For patients with meibomian gland dysfunction (MGD), warm compresses and a more stringent eyelid hygiene regimen using a foam lid cleanser or hypochlorous acid are usually the first steps, along with omega supplements. A cycle of doxycycline or azithromycin may be used in more advanced cases of MGD due to their anti-inflammatory properties.7 Occasionally, an antibiotic eye drop, a low-dose topical steroid drop or an antibiotic-steroid combination drop may be used in conjunction with an inflammatory modulator such as Restasis (cyclosporine 0.05%, Allergan) or Xiidra (lifitegrast 5%, Shire). Punctal plugs may be used in patients where treatment with supplements, artificial tears or prescription eye drops fails to relieve dry eye symptoms. Deciding whether to use dissolvable collagen plugs or semi-permanent silicone plugs is left to the discretion of the eye care provider.

But when the patient still complains of discomfort after treatment with antibiotics, topicals, artificial tears/ointments and punctal plugs, a scleral contact lens may be the ideal solution. 

Initially thought to be reserved for patients with irregular corneas or severe ocular surface disease, scleral lenses also can be a viable option for patients suffering from dry eye discomfort in their soft or corneal GP lenses. Scleral lenses can be more comfortable than soft lenses due to the fluid reservoir under the lens and the lack of lens surface dehydration.8 They are essentially moisture chambers on the eye that also give superior rigid lens optics.


More lipid deposits on the scleral lens surface in an MGD patient.

Surface deposits and poor wettability. Often, a patient’s GP lens will fit well and feel comfortable, but poor surface wettability or heavy lipid deposits still occur. Excessive lipids in the tear film create a foggy, hydrophobic surface, which in turn leads to poor visual comfort. Alcohol-based cleaners or intensive protein cleaners such as Progent (Menicon) can help eliminate surface deposits. For patients who have had no success with various lens solutions, have been prescribed an eyelid hygiene regimen and have been warned not to use hand lotions prior to insertion of GP lenses, practitioners can consider a new lens coating to meet each patient’s needs.

According to Tangible Science, its new Hydra-PEG lens coating is designed to create a highly wettable and lubricious surface, with increased surface water retention due to its high water content (90%).9 This polyethylene glycol-based polymer can be permanently bonded to the surfaces of both soft and GP lenses, and is currently available for Contamac materials provided by several GP lens manufacturers. It also helps to reduce protein and lipid deposits on lens surface.9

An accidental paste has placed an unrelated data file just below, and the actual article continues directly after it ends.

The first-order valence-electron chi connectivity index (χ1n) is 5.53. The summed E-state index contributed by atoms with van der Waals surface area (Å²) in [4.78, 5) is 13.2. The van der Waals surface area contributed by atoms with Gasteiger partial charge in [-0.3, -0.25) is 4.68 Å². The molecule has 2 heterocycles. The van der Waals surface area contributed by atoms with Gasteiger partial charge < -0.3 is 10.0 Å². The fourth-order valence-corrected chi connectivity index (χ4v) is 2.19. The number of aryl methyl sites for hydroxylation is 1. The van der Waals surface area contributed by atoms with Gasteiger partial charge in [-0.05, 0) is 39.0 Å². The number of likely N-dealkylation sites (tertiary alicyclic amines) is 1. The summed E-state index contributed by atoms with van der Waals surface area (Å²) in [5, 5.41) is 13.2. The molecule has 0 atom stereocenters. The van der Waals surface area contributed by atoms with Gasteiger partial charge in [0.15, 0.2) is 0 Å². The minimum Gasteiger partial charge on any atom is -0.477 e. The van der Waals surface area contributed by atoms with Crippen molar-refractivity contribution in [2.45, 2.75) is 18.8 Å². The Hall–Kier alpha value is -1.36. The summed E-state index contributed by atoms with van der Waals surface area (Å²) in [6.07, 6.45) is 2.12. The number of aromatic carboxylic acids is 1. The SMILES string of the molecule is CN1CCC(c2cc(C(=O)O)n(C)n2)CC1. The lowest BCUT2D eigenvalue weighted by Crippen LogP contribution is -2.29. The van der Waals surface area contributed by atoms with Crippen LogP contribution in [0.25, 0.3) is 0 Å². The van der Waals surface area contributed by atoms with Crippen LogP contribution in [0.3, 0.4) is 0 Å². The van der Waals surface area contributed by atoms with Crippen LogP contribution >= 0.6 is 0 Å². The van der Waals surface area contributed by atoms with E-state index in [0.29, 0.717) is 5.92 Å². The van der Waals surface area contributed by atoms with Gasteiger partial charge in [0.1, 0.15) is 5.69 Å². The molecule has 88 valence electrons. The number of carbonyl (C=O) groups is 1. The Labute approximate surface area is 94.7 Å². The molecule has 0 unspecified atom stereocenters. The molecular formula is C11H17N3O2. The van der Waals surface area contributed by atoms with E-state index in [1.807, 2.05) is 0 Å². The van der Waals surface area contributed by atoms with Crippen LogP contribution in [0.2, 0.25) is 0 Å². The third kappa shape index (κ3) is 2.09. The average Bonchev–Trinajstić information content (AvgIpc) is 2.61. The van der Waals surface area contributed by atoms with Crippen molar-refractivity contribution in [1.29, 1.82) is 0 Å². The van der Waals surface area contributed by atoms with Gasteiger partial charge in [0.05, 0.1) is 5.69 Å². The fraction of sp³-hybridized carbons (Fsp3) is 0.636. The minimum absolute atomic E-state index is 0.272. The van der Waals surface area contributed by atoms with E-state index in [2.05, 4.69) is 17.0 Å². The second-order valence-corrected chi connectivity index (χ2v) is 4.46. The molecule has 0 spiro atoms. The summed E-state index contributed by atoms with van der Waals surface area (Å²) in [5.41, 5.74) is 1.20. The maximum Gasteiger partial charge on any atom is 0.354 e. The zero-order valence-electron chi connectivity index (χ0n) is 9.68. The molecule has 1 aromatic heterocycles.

CLD is both common and difficult to manage, in part because of its multifactorial nature. Without a tried-and-true treatment, it is important to consider a step-wise approach in diagnosing, managing and treating CLD to provide continued success with contact lens wear. 

1. Pritchard N, Fonn D, Brazeau D. Discontinuation of contact lens wear:  a survey. Intern Contact Lens Clinic. 1999;26:157-161.
2. Young G, Veys J, Pritchard N, Coleman S. A multi-centre study of lapsed contact lens wearers. Ophthal Physiol Opt. 2002;22:516-527.
3. Rumpakis J. New data on contact lens dropouts: an international perspective. Review of Optmetry. 2010;147(1):37-42.
4. Nichols JJ, Sinnott LT. Tear film, contact lens, and patient-related factors associated with contact lens-related dry eye. Invest Ophthalmol Vis Sci. Apr 2006;47(4):1319-1328.
5. Nichols JJ, Willcox MD, Bron AJ, et al. The TFOS international workshop on contact cens discomfort: executive summary. Invest Ophthalmol Vis Sci. 2013;54:TFOS7-TFOS13.
6. Arita R, Fukuoka S, Morishige N. Meibomian gland dysfunction and contact lens discomfort. Eye Contact Lens. Jan 2017;43(1):17-22.
7. Yoo SE, Lee DC, Chang MH. The effect of low-dose doxycycline therapy in chronic meibomian gland dysfunction. KJO. Dec 2005;19(4):258-263.
8. Jones L, May C, Nazar L, Simpson T. In vitro evaluation of the dehydration characteristics of silicone hydrogel and conventional hydrogel contact lens materials. Cont Lens Anterior Eye. Sep 2002;25(3):147-156.
9. Tangible Science. 2017. Available at: www.tangiblescience.com. Accessed March 31, 2017.